One person's junque is another person's treasure. One person's near perfect day is not necessarily most people's vision of a near perfect day. But, I've had a fabulous day myself and there are still hours to go yet.
Above is my "haul" from 1 1/2 hours of what I've come to call junque-ing, estate or garage sale-ing. To begin with, the weather today is what Southern California is famous for--hot, but not too hot--air clear and most people wearing super casual clothes. I planned my little route of houses to visit and I was lucky to find eight within two miles of my house--and I went late so people were willing to bargain. One block had five just a few houses apart. These days I'm mostly looking for art-related stuff and what you see above includes:
- One gorgeous black laquer Japanese "birth shrine" box and some of its original contents.
- One red and black mirror/candle holder, my favorite colors for folk art.
- One blue frame, one cobalt blue cross candle holder, and some ephemera for assemblage. Blues are my favorite colors.
- One small handmade box with wheels that will become a funky shrine.
- Three Margaret Furlong porcelain angels, brand new, in their boxes.
Total cost? $10.50. Yowsa!
Stories. Well, the black laquer box belonged to a Japanese man who told me he was 50 years old and the box was given to his parents in honor of his birth. His mom gave it to him recently and he said kind of shame-faced that he has no use for it. I do! I treasure a Margaret Furlong angel my friend Barbara gave me years ago and these angels are not inexpensive. Now my original angel has three sisters. A friend of the seller yelled out when we settled on $3 for all three, "Didn't your mom give you those for gifts?" She replied, "Naw. I don't know where I got them." Gulp.
Later I met two girlfriends at the local theater to see Woody Allen's "Blue Jasmine" film and though painful often to watch, to me it was a fabulous film--and it felt so cozy to be tucked into my seat between two women whose company I greatly enjoy.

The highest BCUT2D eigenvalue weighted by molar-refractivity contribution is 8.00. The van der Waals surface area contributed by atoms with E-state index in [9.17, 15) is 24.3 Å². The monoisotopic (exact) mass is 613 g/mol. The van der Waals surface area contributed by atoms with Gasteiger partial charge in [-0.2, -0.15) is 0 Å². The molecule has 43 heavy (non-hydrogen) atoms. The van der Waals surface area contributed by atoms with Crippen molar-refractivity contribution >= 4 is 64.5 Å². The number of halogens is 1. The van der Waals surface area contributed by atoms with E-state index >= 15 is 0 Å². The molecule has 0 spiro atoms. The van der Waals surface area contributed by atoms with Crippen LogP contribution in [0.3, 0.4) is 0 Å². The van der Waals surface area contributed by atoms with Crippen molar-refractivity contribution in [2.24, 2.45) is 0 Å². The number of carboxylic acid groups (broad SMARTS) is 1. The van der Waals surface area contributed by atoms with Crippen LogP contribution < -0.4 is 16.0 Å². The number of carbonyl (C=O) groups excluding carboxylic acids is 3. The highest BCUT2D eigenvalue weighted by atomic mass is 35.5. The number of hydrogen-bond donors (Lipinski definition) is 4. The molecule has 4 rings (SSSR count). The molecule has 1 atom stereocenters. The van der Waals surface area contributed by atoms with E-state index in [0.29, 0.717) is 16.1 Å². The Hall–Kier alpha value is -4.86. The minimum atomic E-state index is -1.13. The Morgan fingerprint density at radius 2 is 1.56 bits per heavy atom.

On the way home I stopped at Michael's to use my 40% off coupon on some paint markers and went to Sprouts for milk--and peach pie. There is a very small window in summer when Sprouts has peach--my favorite. Wowsa!
Then, on the spur of the moment, I decided to go out to dinner--alone--at Maria's Mexican Restaurant by Michael's in Torrance. It's a local joint with great food and I brought in an old Kodak photography book to look at as I'm always very self-conscious about eating alone in restaurants. I got a taco combination plate and my excellent waitress struck up a conversation about Polaroid cameras and film vs. digital cameras. She boxed up my left-overs including the chips and hot sauce and I have another meal to eat tomorrow. I watched Central American soccer for a while on the flat screen and prepared to leave but not before practicing my Spanish in my head while watching the Spanish play-by-play titles flashing across the screen.
A woman about my age was eating alone and reading a book at a nearby table and as I was leaving she said, "I couldn't help but overhear your conversation about photography." Come to find out her name was Tootsie, and she was born and raised in Redondo Beach. She originally studied photography at Redondo Union High School--and we reminisced about "old" Redondo Beach vs. what it is like today. Tootsie and I got a big kick out of remembering the old Strand Theater which was near my house before it was torn down for fancy condos. I have heard the term "Recondo Beach" more than once. I live in one myself. A church was torn down to build my building. She was particularly enamored with the old Instamatic cameras she said. Then she launched into "old timey" photo stories about her grandparents and parents. I didn't want to be rude, so I listened for about 10 minutes before I politely managed to exit.
So, I came home and fed Mollie and came to the computer. There is a concert down at the pier and the excellent singer's voice is wafting up three blocks to my house, through my open window, and I feel so grateful to live where I live. No marine layer tonight. Yay.
So, now it's dog walk time, maybe a tiny bit of art using my new paint pens, and hopefully I will finish "Bad Monkey" tonight. By the way, walking through the neighborhood on a summer evening is a little bit voyueristic for me--so many people chatting on their patios and one family put their TV on their patio and watches outside. And, I know when I walk by the fire house, whatever they are cooking tonight will smell heavenly.
Wow. I'm so glad to be alive, in this time and in this place. I'm really in tune tonight with the interconnectedness of all people.